|Religion||Subjects||Images||Queries||Links||Contact||Do not fly Iberia|
Display Latin text
Augustus, Chapter 2: The Octavii family. Cont.
Return to index
|This family, as well as several in Rome, was admitted into the senate by Tarquinius Priscus, and soon afterwards placed by Servius Tullius among the patricians; but in process of time it transferred itself to the plebeian order, and, after the lapse of a long interval, was restored by Julius Caesar to the rank of patricians. The first person of the family raised by the suffrages of the people to the magistracy, was Gaius Rufus. He obtained the quaestorship, and had two sons Gnaeus and Gaius; from whom are descended the two branches of the Octavian family, which have had very different fortunes. For Gnaeus, and his descendants in uninterrupted succession, held all the highest offices of the state; whilst Gaius and his posterity, whether from their circumstances or their choice, remained in the equestrian order until the father of Augustus. The great-grandfather of Augustus served as a military tribune in the Second Punic War in Sicily, under the command of Aemilius Papus. His grandfather contented himself with bearing the public offices of his own municipality, and tranquil enjoyment of an ample patrimony. Such is the account given by different authors. Augustus himself, however, tells us nothing more than that he was descended of an equestrian family, both ancient and rich, of which his father was the first who obtained the rank of senator. Mark Antony upbraidingly tells him that his great-grandfather was a freedman of the territory of Thurium, and a rope-maker, and his grandfather a usurer. This is all the information I have anywhere met with, respecting the ancestors of Augustus, by the father's side.||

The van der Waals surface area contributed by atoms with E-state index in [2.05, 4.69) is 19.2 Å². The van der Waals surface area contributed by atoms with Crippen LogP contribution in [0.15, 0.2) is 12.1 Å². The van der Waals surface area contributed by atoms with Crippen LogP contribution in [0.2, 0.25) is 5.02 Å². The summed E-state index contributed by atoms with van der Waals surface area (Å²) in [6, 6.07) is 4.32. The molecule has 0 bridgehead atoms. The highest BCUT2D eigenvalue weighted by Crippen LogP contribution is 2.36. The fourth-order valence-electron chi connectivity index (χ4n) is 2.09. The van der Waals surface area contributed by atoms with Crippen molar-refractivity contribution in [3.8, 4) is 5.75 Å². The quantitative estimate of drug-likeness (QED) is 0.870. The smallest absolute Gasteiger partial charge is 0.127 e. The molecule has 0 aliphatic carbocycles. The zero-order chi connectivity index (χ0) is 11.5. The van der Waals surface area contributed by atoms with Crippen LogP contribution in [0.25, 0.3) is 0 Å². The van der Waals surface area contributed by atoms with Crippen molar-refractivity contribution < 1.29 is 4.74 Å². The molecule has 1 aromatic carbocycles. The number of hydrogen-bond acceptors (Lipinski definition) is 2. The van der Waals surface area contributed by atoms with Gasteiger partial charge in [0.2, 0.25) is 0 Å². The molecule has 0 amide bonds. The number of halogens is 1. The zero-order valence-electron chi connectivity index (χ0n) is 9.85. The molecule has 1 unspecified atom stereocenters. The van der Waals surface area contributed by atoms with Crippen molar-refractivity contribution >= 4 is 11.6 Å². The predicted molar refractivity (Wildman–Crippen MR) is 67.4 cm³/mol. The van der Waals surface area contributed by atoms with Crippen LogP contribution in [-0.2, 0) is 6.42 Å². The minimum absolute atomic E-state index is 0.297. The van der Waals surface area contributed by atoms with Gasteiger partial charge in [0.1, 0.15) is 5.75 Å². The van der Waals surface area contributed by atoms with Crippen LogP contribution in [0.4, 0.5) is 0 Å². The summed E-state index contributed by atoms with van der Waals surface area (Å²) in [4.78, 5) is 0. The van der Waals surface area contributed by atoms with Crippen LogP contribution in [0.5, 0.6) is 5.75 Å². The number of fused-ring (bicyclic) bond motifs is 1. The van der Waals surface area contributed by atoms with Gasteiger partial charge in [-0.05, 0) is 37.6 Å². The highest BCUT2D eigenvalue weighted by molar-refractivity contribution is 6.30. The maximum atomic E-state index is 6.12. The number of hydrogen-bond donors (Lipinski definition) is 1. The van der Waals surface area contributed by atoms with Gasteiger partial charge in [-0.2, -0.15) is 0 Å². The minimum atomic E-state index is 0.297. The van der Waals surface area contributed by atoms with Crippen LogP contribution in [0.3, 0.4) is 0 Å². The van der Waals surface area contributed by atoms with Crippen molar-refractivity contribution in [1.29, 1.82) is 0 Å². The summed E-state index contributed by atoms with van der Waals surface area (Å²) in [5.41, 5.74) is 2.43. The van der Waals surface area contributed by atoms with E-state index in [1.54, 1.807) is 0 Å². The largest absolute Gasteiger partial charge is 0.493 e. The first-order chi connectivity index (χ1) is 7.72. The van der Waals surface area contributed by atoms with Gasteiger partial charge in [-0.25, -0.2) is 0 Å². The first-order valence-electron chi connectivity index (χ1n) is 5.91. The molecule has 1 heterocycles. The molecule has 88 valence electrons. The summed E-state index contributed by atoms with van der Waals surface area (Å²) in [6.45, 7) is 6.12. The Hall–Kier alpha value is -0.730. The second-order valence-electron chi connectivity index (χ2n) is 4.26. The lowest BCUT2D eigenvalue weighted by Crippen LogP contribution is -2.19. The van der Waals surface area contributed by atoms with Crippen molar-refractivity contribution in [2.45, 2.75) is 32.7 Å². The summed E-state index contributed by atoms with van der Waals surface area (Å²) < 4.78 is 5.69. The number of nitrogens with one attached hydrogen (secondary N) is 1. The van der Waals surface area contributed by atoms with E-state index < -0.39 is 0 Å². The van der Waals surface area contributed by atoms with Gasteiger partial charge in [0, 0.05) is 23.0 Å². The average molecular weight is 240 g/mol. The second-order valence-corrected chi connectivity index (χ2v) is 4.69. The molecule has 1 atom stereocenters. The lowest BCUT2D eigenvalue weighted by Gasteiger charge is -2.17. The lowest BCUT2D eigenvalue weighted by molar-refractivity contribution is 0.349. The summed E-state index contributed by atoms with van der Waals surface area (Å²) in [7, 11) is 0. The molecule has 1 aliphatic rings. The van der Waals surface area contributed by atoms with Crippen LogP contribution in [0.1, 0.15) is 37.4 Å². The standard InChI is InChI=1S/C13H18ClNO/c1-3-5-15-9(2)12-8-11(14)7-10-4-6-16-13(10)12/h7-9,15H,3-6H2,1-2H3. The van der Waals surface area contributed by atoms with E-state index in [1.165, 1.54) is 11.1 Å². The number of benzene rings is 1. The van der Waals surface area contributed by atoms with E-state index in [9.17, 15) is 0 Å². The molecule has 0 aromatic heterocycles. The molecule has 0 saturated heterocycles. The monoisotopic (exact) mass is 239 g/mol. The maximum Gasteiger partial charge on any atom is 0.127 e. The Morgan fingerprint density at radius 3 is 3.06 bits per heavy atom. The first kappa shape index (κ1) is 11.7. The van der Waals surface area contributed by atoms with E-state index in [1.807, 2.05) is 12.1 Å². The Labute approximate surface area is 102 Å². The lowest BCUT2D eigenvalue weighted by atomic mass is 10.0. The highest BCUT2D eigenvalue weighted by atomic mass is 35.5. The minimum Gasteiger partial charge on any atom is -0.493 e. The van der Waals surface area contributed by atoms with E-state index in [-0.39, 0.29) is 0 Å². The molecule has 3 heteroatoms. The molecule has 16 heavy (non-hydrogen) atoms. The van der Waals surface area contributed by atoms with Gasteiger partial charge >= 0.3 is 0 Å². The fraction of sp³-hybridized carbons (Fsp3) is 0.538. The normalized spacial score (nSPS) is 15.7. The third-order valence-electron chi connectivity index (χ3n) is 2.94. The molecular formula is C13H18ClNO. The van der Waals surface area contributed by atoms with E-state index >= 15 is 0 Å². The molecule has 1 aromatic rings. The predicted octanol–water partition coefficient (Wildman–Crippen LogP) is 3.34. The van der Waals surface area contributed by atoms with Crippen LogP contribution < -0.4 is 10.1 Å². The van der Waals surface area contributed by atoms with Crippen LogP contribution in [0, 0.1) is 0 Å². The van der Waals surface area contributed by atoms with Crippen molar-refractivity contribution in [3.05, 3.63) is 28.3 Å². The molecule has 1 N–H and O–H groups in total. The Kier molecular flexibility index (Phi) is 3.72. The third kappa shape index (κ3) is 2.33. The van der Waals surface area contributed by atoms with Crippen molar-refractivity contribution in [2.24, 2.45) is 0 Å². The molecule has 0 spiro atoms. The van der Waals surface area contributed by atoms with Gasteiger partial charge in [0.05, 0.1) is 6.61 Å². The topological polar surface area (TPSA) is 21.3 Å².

Persons with images|
Quaestor:There were two sets of officers bearing this title, the commissioners of the treasure, and the "trackers of murder" -- as their title may be literally translated -- whose duty was to search for and bring up for prosecution those who had been guilty of capital crimes.